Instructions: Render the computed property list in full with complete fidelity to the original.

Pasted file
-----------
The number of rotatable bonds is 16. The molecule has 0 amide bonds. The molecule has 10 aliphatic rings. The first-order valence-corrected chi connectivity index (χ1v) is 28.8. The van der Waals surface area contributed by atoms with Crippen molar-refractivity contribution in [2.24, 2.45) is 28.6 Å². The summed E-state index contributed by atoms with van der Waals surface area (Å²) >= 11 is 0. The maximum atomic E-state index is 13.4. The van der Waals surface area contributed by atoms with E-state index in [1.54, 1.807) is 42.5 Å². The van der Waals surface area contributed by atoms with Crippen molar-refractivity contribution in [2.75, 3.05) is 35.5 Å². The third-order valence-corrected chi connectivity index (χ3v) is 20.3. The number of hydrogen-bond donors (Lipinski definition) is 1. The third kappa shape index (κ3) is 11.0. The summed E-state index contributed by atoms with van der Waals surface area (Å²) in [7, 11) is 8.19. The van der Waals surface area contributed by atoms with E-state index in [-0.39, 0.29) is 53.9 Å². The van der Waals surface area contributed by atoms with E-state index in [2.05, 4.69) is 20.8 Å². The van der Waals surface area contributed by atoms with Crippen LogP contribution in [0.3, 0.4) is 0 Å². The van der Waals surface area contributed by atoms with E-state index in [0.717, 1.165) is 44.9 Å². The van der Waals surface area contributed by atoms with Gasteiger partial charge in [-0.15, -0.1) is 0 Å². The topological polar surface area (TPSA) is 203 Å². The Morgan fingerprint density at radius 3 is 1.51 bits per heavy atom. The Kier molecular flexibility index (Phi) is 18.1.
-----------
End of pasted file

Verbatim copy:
The number of rotatable bonds is 16. The molecule has 0 amide bonds. The molecule has 10 aliphatic rings. The first-order valence-corrected chi connectivity index (χ1v) is 28.8. The van der Waals surface area contributed by atoms with Crippen molar-refractivity contribution in [2.24, 2.45) is 28.6 Å². The summed E-state index contributed by atoms with van der Waals surface area (Å²) >= 11 is 0. The maximum atomic E-state index is 13.4. The van der Waals surface area contributed by atoms with E-state index in [1.54, 1.807) is 42.5 Å². The van der Waals surface area contributed by atoms with Crippen molar-refractivity contribution in [2.75, 3.05) is 35.5 Å². The third-order valence-corrected chi connectivity index (χ3v) is 20.3. The number of hydrogen-bond donors (Lipinski definition) is 1. The third kappa shape index (κ3) is 11.0. The summed E-state index contributed by atoms with van der Waals surface area (Å²) in [7, 11) is 8.19. The van der Waals surface area contributed by atoms with E-state index in [-0.39, 0.29) is 53.9 Å². The van der Waals surface area contributed by atoms with E-state index in [2.05, 4.69) is 20.8 Å². The van der Waals surface area contributed by atoms with Crippen LogP contribution in [0.3, 0.4) is 0 Å². The van der Waals surface area contributed by atoms with E-state index in [0.717, 1.165) is 44.9 Å². The van der Waals surface area contributed by atoms with Gasteiger partial charge in [-0.15, -0.1) is 0 Å². The topological polar surface area (TPSA) is 203 Å². The Morgan fingerprint density at radius 3 is 1.51 bits per heavy atom. The Kier molecular flexibility index (Phi) is 18.1.